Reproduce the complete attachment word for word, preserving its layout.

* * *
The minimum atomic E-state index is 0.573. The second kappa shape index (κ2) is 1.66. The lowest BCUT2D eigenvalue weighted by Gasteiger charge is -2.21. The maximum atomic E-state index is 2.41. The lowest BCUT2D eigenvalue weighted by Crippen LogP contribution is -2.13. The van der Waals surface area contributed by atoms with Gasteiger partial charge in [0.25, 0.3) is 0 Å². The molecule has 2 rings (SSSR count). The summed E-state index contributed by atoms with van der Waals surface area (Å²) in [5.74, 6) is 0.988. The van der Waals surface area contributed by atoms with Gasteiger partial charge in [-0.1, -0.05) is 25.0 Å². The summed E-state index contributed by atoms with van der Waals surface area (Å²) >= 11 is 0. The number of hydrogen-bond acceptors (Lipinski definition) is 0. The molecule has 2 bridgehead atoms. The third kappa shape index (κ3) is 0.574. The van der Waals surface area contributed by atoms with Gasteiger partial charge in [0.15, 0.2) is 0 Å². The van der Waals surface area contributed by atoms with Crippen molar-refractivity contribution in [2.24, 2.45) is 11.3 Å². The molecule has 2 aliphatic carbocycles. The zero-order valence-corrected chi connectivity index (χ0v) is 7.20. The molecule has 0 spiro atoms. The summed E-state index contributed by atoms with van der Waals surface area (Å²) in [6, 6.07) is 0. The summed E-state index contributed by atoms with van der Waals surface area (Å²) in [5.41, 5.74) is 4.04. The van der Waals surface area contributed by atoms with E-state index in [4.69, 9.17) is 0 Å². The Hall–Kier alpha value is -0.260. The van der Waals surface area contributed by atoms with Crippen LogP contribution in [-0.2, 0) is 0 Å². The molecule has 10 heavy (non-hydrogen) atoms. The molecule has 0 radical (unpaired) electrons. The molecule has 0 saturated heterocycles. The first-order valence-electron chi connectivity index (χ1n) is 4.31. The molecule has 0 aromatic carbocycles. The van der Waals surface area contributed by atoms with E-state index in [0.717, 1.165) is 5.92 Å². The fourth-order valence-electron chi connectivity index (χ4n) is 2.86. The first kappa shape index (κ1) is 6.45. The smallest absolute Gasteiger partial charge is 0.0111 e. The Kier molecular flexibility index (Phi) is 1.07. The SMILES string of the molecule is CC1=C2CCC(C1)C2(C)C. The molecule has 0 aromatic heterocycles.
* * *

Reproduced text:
The minimum atomic E-state index is 0.573. The second kappa shape index (κ2) is 1.66. The lowest BCUT2D eigenvalue weighted by Gasteiger charge is -2.21. The maximum atomic E-state index is 2.41. The lowest BCUT2D eigenvalue weighted by Crippen LogP contribution is -2.13. The van der Waals surface area contributed by atoms with Gasteiger partial charge in [0.25, 0.3) is 0 Å². The molecule has 2 rings (SSSR count). The summed E-state index contributed by atoms with van der Waals surface area (Å²) in [5.74, 6) is 0.988. The van der Waals surface area contributed by atoms with Gasteiger partial charge in [-0.1, -0.05) is 25.0 Å². The summed E-state index contributed by atoms with van der Waals surface area (Å²) >= 11 is 0. The number of hydrogen-bond acceptors (Lipinski definition) is 0. The molecule has 2 bridgehead atoms. The third kappa shape index (κ3) is 0.574. The van der Waals surface area contributed by atoms with Gasteiger partial charge in [0.15, 0.2) is 0 Å². The van der Waals surface area contributed by atoms with Crippen molar-refractivity contribution in [2.24, 2.45) is 11.3 Å². The molecule has 2 aliphatic carbocycles. The zero-order valence-corrected chi connectivity index (χ0v) is 7.20. The molecule has 0 spiro atoms. The summed E-state index contributed by atoms with van der Waals surface area (Å²) in [6, 6.07) is 0. The summed E-state index contributed by atoms with van der Waals surface area (Å²) in [5.41, 5.74) is 4.04. The van der Waals surface area contributed by atoms with E-state index in [4.69, 9.17) is 0 Å². The Hall–Kier alpha value is -0.260. The van der Waals surface area contributed by atoms with Crippen LogP contribution in [-0.2, 0) is 0 Å². The molecule has 10 heavy (non-hydrogen) atoms. The molecule has 0 radical (unpaired) electrons. The molecule has 0 saturated heterocycles. The first-order valence-electron chi connectivity index (χ1n) is 4.31. The molecule has 0 aromatic carbocycles. The van der Waals surface area contributed by atoms with E-state index in [0.717, 1.165) is 5.92 Å². The fourth-order valence-electron chi connectivity index (χ4n) is 2.86. The first kappa shape index (κ1) is 6.45. The smallest absolute Gasteiger partial charge is 0.0111 e. The Kier molecular flexibility index (Phi) is 1.07. The SMILES string of the molecule is CC1=C2CCC(C1)C2(C)C. The molecule has 0 aromatic heterocycles.